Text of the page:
What are the Advantages of Synthetic Monitoring and Real User Monitoring?

Synthetic monitoring and real user monitoring each have strengths that will make them an attractive technology to aid in your strategy of performance monitoring and problem avoidance. We'll go over what each of them excels at here.

Real User Monitoring

  • Accurate real-world data - Because you are tracking real user data, RUM gives you insights and metrics based on how your users actually use your product, rather than just how you assume they will use it.
  • More complete data collection - Synthetic monitoring requires you to set up tests in order to collect data. With RUM, as long as the code is on the page, you'll be gathering data.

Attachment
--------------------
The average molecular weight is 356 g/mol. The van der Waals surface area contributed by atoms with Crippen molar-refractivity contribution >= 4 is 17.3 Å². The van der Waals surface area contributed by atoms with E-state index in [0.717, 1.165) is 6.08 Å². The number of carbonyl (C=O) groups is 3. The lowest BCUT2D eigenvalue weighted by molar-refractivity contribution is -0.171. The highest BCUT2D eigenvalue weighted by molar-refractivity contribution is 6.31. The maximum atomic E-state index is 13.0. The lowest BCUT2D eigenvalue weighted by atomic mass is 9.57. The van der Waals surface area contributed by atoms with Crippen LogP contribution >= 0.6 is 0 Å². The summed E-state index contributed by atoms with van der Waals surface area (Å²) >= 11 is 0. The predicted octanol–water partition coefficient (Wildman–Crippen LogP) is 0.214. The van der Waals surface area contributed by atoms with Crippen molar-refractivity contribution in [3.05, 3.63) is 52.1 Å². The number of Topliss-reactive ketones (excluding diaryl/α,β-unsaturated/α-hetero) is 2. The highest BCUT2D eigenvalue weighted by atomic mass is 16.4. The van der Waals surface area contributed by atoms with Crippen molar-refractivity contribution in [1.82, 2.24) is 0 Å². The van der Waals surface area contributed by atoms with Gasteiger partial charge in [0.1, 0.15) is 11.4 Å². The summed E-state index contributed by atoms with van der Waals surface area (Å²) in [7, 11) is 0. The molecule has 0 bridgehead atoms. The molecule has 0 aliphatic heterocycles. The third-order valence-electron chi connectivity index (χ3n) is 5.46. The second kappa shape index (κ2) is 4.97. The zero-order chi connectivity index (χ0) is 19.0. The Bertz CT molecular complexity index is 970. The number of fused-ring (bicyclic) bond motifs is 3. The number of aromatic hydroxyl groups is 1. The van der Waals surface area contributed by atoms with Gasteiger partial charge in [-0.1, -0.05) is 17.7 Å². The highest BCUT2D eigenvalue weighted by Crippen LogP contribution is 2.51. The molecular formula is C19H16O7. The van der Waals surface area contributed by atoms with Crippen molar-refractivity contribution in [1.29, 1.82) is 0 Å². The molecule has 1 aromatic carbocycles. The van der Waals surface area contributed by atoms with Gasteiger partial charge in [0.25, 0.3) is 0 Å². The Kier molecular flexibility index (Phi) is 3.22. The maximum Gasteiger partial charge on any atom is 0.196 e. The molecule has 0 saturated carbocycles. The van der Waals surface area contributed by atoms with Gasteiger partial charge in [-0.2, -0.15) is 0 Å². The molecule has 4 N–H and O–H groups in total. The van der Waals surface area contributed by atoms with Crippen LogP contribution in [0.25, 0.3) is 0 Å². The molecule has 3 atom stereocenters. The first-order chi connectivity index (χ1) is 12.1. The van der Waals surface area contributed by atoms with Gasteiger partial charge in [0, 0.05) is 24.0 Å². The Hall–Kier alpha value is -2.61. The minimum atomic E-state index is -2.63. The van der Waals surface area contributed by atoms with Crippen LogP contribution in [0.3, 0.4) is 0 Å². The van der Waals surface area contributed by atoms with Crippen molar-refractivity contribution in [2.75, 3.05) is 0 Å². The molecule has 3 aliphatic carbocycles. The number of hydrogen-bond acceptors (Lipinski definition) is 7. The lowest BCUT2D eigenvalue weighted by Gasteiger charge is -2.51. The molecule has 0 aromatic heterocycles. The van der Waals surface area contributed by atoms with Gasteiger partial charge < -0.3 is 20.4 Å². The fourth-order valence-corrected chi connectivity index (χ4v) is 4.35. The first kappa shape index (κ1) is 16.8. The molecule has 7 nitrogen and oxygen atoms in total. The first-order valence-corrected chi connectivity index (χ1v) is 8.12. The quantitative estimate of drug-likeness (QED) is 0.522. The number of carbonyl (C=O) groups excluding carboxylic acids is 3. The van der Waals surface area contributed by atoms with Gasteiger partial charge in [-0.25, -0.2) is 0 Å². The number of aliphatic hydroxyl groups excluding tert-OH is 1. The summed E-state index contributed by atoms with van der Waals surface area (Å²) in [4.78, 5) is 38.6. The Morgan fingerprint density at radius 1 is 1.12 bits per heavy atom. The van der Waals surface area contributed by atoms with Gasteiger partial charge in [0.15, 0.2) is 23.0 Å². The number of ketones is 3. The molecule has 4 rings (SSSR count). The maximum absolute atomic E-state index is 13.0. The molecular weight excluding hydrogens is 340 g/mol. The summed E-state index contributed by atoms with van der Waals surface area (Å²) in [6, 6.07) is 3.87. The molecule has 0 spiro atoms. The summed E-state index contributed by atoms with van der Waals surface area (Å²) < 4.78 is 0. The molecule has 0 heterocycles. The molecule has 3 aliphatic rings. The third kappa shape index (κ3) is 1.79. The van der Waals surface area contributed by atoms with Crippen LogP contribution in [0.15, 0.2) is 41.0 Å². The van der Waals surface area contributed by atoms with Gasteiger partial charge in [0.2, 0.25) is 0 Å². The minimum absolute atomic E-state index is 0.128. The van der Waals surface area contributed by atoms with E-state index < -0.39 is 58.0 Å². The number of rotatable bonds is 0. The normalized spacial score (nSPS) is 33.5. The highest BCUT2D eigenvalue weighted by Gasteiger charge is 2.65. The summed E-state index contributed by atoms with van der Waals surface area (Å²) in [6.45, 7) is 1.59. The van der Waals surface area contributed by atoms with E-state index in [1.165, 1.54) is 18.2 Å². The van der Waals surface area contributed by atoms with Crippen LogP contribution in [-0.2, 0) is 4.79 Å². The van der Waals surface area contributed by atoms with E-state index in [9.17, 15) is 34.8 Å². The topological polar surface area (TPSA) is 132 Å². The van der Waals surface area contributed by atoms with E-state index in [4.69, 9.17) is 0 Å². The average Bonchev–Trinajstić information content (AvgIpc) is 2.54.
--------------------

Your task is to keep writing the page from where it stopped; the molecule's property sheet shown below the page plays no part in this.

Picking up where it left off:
• Collect specific data - Because the code is a part of your website or app, you can create variables to collect and send whatever data the platform you are targeting allows for.

Synthetic Monitoring

  • Reduces confounding variables - When a performance issue arises in RUM, it can be hard to track down the source. Is it limited to a certain users connection? Maybe the geographic location is the problem. With STM you can more quickly isolate those issues and get a fix out faster.
  • Consistent monitoring - Real user monitoring only works when there is traffic. Synthetic monitoring, on the other hand, can be set up to run at all hours of the day so you are not limited to getting data during peak traffic times.
  • Complete lifecycle solution - Another benefit of not needing traffic to work is that STM can be a part of your test procedures before a product or its update have even launched.